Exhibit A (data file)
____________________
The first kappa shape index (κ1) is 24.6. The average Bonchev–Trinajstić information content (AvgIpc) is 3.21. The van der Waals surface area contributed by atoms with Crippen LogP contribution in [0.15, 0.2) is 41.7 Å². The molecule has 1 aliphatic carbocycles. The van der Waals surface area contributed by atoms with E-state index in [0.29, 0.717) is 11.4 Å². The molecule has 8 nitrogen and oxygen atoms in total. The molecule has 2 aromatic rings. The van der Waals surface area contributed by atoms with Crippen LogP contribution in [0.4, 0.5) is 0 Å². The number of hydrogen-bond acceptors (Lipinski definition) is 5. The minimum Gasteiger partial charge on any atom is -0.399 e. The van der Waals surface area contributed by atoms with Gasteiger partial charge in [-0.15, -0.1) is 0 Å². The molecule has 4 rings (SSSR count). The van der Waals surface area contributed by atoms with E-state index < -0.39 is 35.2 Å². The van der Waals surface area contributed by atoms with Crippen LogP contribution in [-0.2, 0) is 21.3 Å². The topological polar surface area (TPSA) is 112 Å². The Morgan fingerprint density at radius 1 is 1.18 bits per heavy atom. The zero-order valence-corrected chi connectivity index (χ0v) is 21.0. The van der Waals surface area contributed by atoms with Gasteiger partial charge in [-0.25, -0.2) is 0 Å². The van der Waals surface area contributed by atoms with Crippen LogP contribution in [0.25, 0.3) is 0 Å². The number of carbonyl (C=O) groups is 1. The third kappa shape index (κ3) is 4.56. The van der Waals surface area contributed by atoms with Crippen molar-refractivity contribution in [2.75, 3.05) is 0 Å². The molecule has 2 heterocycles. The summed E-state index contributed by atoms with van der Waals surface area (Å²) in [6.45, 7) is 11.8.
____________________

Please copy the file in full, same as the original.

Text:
The first kappa shape index (κ1) is 24.6. The average Bonchev–Trinajstić information content (AvgIpc) is 3.21. The van der Waals surface area contributed by atoms with Crippen LogP contribution in [0.15, 0.2) is 41.7 Å². The molecule has 1 aliphatic carbocycles. The van der Waals surface area contributed by atoms with E-state index in [0.29, 0.717) is 11.4 Å². The molecule has 8 nitrogen and oxygen atoms in total. The molecule has 2 aromatic rings. The van der Waals surface area contributed by atoms with Crippen LogP contribution in [0.4, 0.5) is 0 Å². The number of hydrogen-bond acceptors (Lipinski definition) is 5. The minimum Gasteiger partial charge on any atom is -0.399 e. The van der Waals surface area contributed by atoms with Gasteiger partial charge in [-0.15, -0.1) is 0 Å². The molecule has 4 rings (SSSR count). The van der Waals surface area contributed by atoms with E-state index < -0.39 is 35.2 Å². The van der Waals surface area contributed by atoms with Crippen LogP contribution in [-0.2, 0) is 21.3 Å². The topological polar surface area (TPSA) is 112 Å². The Morgan fingerprint density at radius 1 is 1.18 bits per heavy atom. The zero-order valence-corrected chi connectivity index (χ0v) is 21.0. The van der Waals surface area contributed by atoms with Gasteiger partial charge in [-0.25, -0.2) is 0 Å². The van der Waals surface area contributed by atoms with Crippen LogP contribution in [0.25, 0.3) is 0 Å². The number of carbonyl (C=O) groups is 1. The third kappa shape index (κ3) is 4.56. The van der Waals surface area contributed by atoms with Crippen molar-refractivity contribution in [2.75, 3.05) is 0 Å². The molecule has 2 heterocycles. The summed E-state index contributed by atoms with van der Waals surface area (Å²) in [6.45, 7) is 11.8.